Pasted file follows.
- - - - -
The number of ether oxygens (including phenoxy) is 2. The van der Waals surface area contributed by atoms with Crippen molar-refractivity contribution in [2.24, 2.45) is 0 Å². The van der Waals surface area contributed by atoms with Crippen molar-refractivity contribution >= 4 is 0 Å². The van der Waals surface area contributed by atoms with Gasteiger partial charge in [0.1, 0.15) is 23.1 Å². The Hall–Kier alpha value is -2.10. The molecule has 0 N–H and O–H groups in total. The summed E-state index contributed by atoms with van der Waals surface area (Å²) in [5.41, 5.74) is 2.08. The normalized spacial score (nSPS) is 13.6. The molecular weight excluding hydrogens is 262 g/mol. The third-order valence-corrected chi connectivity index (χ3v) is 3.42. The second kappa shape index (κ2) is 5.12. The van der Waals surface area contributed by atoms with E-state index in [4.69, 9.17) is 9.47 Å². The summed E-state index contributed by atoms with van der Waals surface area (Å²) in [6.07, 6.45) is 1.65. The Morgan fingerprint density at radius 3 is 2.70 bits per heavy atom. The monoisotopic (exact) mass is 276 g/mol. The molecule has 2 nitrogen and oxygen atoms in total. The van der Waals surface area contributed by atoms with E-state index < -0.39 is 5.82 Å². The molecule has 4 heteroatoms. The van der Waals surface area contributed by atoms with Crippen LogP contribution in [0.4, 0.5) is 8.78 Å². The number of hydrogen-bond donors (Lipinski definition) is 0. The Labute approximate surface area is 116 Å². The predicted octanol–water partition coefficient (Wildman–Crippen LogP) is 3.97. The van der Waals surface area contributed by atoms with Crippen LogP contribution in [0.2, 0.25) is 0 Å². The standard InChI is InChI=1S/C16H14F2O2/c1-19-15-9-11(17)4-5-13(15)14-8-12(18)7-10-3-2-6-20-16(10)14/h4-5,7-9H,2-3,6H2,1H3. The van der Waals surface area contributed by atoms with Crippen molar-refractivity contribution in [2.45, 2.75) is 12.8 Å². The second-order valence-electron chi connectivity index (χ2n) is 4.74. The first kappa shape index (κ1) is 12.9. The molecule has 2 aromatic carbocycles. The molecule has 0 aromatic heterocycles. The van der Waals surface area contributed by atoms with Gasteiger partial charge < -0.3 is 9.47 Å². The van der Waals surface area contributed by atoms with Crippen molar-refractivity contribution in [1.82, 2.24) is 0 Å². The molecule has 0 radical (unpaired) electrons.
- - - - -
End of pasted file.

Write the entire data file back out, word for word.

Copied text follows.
The number of ether oxygens (including phenoxy) is 2. The van der Waals surface area contributed by atoms with Crippen molar-refractivity contribution in [2.24, 2.45) is 0 Å². The van der Waals surface area contributed by atoms with Crippen molar-refractivity contribution >= 4 is 0 Å². The van der Waals surface area contributed by atoms with Gasteiger partial charge in [0.1, 0.15) is 23.1 Å². The Hall–Kier alpha value is -2.10. The molecule has 0 N–H and O–H groups in total. The summed E-state index contributed by atoms with van der Waals surface area (Å²) in [5.41, 5.74) is 2.08. The normalized spacial score (nSPS) is 13.6. The molecular weight excluding hydrogens is 262 g/mol. The third-order valence-corrected chi connectivity index (χ3v) is 3.42. The second kappa shape index (κ2) is 5.12. The van der Waals surface area contributed by atoms with E-state index in [4.69, 9.17) is 9.47 Å². The summed E-state index contributed by atoms with van der Waals surface area (Å²) in [6.07, 6.45) is 1.65. The Morgan fingerprint density at radius 3 is 2.70 bits per heavy atom. The monoisotopic (exact) mass is 276 g/mol. The molecule has 2 nitrogen and oxygen atoms in total. The van der Waals surface area contributed by atoms with E-state index < -0.39 is 5.82 Å². The molecule has 4 heteroatoms. The van der Waals surface area contributed by atoms with Crippen LogP contribution in [0.4, 0.5) is 8.78 Å². The number of hydrogen-bond donors (Lipinski definition) is 0. The Labute approximate surface area is 116 Å². The predicted octanol–water partition coefficient (Wildman–Crippen LogP) is 3.97. The van der Waals surface area contributed by atoms with Crippen LogP contribution in [0.2, 0.25) is 0 Å². The standard InChI is InChI=1S/C16H14F2O2/c1-19-15-9-11(17)4-5-13(15)14-8-12(18)7-10-3-2-6-20-16(10)14/h4-5,7-9H,2-3,6H2,1H3. The van der Waals surface area contributed by atoms with Crippen molar-refractivity contribution in [2.45, 2.75) is 12.8 Å². The second-order valence-electron chi connectivity index (χ2n) is 4.74. The first kappa shape index (κ1) is 12.9. The molecule has 2 aromatic carbocycles. The molecule has 0 aromatic heterocycles. The van der Waals surface area contributed by atoms with Gasteiger partial charge < -0.3 is 9.47 Å². The van der Waals surface area contributed by atoms with Crippen molar-refractivity contribution in [1.82, 2.24) is 0 Å². The molecule has 0 radical (unpaired) electrons.